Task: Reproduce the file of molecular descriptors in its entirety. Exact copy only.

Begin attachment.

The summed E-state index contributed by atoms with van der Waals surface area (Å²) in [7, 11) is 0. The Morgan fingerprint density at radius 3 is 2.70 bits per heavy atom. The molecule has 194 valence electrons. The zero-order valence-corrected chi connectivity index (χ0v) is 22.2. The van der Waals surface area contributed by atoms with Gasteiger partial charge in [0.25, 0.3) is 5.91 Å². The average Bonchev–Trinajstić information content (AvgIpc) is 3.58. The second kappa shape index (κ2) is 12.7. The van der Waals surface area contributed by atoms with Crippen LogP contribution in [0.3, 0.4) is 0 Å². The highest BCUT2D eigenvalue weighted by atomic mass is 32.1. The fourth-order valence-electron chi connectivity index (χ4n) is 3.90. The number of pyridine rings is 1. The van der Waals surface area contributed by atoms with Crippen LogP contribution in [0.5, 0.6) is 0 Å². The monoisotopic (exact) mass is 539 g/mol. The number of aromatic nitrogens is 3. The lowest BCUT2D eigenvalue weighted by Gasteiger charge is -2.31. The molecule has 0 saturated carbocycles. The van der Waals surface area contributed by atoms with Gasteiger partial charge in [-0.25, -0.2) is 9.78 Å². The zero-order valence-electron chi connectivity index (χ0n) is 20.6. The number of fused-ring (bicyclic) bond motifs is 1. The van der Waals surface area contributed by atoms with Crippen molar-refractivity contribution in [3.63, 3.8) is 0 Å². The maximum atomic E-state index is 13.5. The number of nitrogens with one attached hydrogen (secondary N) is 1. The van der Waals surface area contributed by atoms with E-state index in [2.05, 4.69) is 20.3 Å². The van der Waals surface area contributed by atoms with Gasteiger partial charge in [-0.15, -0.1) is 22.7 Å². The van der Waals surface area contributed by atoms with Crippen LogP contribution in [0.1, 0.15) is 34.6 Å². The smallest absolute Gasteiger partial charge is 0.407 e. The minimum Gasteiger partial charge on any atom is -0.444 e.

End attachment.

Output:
The summed E-state index contributed by atoms with van der Waals surface area (Å²) in [7, 11) is 0. The Morgan fingerprint density at radius 3 is 2.70 bits per heavy atom. The molecule has 194 valence electrons. The zero-order valence-corrected chi connectivity index (χ0v) is 22.2. The van der Waals surface area contributed by atoms with Gasteiger partial charge in [0.25, 0.3) is 5.91 Å². The average Bonchev–Trinajstić information content (AvgIpc) is 3.58. The second kappa shape index (κ2) is 12.7. The van der Waals surface area contributed by atoms with Crippen LogP contribution in [0.3, 0.4) is 0 Å². The highest BCUT2D eigenvalue weighted by atomic mass is 32.1. The fourth-order valence-electron chi connectivity index (χ4n) is 3.90. The number of pyridine rings is 1. The van der Waals surface area contributed by atoms with Crippen LogP contribution in [0.5, 0.6) is 0 Å². The monoisotopic (exact) mass is 539 g/mol. The number of aromatic nitrogens is 3. The lowest BCUT2D eigenvalue weighted by Gasteiger charge is -2.31. The molecule has 0 saturated carbocycles. The van der Waals surface area contributed by atoms with Gasteiger partial charge in [-0.25, -0.2) is 9.78 Å². The zero-order valence-electron chi connectivity index (χ0n) is 20.6. The number of fused-ring (bicyclic) bond motifs is 1. The van der Waals surface area contributed by atoms with Crippen molar-refractivity contribution in [3.63, 3.8) is 0 Å². The maximum atomic E-state index is 13.5. The number of nitrogens with one attached hydrogen (secondary N) is 1. The van der Waals surface area contributed by atoms with E-state index in [2.05, 4.69) is 20.3 Å². The van der Waals surface area contributed by atoms with Gasteiger partial charge in [-0.15, -0.1) is 22.7 Å². The van der Waals surface area contributed by atoms with Crippen LogP contribution in [0.1, 0.15) is 34.6 Å². The smallest absolute Gasteiger partial charge is 0.407 e. The minimum Gasteiger partial charge on any atom is -0.444 e.